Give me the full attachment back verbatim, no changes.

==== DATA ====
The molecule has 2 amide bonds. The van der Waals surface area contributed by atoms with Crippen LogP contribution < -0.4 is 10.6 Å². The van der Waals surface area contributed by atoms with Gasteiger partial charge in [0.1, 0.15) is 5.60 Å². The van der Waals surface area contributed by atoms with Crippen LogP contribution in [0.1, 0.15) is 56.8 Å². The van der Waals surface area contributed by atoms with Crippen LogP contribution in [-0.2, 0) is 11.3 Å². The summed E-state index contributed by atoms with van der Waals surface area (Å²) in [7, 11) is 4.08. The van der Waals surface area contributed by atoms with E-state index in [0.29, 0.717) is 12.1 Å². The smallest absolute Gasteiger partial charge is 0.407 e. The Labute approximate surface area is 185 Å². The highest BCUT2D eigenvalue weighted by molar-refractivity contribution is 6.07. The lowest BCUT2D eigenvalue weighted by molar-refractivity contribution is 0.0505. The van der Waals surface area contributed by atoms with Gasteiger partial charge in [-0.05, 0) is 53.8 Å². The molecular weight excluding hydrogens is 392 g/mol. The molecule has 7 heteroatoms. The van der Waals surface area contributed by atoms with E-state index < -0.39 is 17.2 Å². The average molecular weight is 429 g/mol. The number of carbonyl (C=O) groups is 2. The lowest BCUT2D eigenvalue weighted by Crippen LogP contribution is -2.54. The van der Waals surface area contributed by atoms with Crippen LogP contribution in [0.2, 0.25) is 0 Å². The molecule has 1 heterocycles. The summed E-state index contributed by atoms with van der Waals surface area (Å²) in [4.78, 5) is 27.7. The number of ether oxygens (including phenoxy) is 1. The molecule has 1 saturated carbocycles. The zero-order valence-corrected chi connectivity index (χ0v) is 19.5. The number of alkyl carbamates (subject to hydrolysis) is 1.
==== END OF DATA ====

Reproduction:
The molecule has 2 amide bonds. The van der Waals surface area contributed by atoms with Crippen LogP contribution < -0.4 is 10.6 Å². The van der Waals surface area contributed by atoms with Gasteiger partial charge in [0.1, 0.15) is 5.60 Å². The van der Waals surface area contributed by atoms with Crippen LogP contribution in [0.1, 0.15) is 56.8 Å². The van der Waals surface area contributed by atoms with Crippen LogP contribution in [-0.2, 0) is 11.3 Å². The summed E-state index contributed by atoms with van der Waals surface area (Å²) in [7, 11) is 4.08. The van der Waals surface area contributed by atoms with E-state index in [0.29, 0.717) is 12.1 Å². The smallest absolute Gasteiger partial charge is 0.407 e. The Labute approximate surface area is 185 Å². The highest BCUT2D eigenvalue weighted by molar-refractivity contribution is 6.07. The lowest BCUT2D eigenvalue weighted by molar-refractivity contribution is 0.0505. The van der Waals surface area contributed by atoms with Gasteiger partial charge in [-0.05, 0) is 53.8 Å². The molecular weight excluding hydrogens is 392 g/mol. The molecule has 7 heteroatoms. The van der Waals surface area contributed by atoms with E-state index < -0.39 is 17.2 Å². The average molecular weight is 429 g/mol. The number of carbonyl (C=O) groups is 2. The lowest BCUT2D eigenvalue weighted by Crippen LogP contribution is -2.54. The van der Waals surface area contributed by atoms with Crippen LogP contribution in [0.2, 0.25) is 0 Å². The molecule has 1 heterocycles. The summed E-state index contributed by atoms with van der Waals surface area (Å²) in [4.78, 5) is 27.7. The number of ether oxygens (including phenoxy) is 1. The molecule has 1 saturated carbocycles. The zero-order valence-corrected chi connectivity index (χ0v) is 19.5. The number of alkyl carbamates (subject to hydrolysis) is 1.